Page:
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State Court Receivership 101: Types of Receivership

In Wisconsin, there are three main types of receivership:

  • General Receiverships
  • Selfish Receiverships
  • Receiverships pendente lite (Latin for “during litigation”)

Many other states identify two primary types of receiverships:

  • General Receiverships
  • Limited Receiverships

In all states there are commonalities that should be undertaken and considered:

  • It’s important to take a look at state and federal laws
  • It’s important to look at the order appointing the receiver
  • The receiver is an officer of the court with fiduciary duties

General receiverships are being updated to be a state law alternative to bankruptcy. Takes control of all assets of the debtor. The receivers’ duty is to all creditors and parties as they are a representative of the court and not of any individual or group.  General receiverships can be voluntary or involuntary. In Wisconsin, a general receiver always sells the assets to maximize the return to creditors. It is worth noting this is not true in all states. However, in Wisconsin the receivership can sell the property back to interested parties bringing the action closer to a restructuring that can be done in bankruptcy or in other states receiverships.

Selfish receiverships are receiverships that are started to collect a judgement before a judgement creditor. The receivers’ duty runs directly to the judgement creditor. Once the receiver liquidates enough assets to pay off the judgement creditor the receivership is over.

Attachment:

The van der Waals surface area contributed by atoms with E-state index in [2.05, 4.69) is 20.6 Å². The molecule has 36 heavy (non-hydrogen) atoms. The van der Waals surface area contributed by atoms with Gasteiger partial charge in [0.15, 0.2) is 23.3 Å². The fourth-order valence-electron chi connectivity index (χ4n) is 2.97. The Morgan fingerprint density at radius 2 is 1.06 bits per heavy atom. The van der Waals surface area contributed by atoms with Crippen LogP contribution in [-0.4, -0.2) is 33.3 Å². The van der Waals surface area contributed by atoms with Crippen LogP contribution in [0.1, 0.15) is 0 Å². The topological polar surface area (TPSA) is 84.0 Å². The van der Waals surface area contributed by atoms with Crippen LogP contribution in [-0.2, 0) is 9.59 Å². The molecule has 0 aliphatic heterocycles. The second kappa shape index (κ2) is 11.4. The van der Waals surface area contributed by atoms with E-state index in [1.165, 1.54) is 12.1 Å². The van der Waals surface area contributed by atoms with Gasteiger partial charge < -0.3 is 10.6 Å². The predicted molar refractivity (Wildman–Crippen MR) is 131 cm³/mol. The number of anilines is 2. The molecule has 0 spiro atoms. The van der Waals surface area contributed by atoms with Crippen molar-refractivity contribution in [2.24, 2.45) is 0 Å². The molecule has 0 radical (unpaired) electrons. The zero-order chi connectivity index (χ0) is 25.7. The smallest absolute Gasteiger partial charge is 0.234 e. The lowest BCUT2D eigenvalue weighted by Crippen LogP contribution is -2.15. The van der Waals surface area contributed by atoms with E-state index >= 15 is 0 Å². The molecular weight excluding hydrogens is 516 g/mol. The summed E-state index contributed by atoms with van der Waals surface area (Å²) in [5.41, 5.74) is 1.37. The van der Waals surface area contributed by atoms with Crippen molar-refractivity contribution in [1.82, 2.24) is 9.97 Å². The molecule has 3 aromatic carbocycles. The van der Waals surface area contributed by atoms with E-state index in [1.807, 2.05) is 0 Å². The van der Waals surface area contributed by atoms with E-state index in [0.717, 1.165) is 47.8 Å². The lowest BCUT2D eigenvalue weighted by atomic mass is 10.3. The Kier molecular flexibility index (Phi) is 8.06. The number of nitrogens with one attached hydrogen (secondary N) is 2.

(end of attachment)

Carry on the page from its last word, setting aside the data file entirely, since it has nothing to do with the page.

Receivers appointed during litigation, commonly appointed in foreclosure actions. Receivers job is to prevent waste, collect rents, make sure everything is turned over to lienholder, manage property while receivership and litigation is going forward. Can be appointed in shareholder dispute actions or divorces. The goal is to maintain everything in the receivership, but the receiver may have additional responsibilities appointed by court.

Every state has different structures and appointments, which makes it important to follow the three commonalities of reviewing the state and federal laws, reviewing the order, and the receiver following their fiduciary duties to the court.

This article and it’s accompanying video are part of the Receivership 101 series, created in partnership with the Commercial Receivership Association.

About Rebecca DeMarb

Rebecca R. DeMarb joined Development Specialists, Inc. as a Senior Managing Director after nearly 25-years practicing law. DeMarb has extensive experience in Chapter 11s, workouts, restructuring, receiverships and assignments. Ms. DeMarb works diligently to meet the needs of the stakeholders. She is hands-on, responsive, and focuses on bringing diverse interests together to reach acceptable solutions…

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Rebecca DeMarb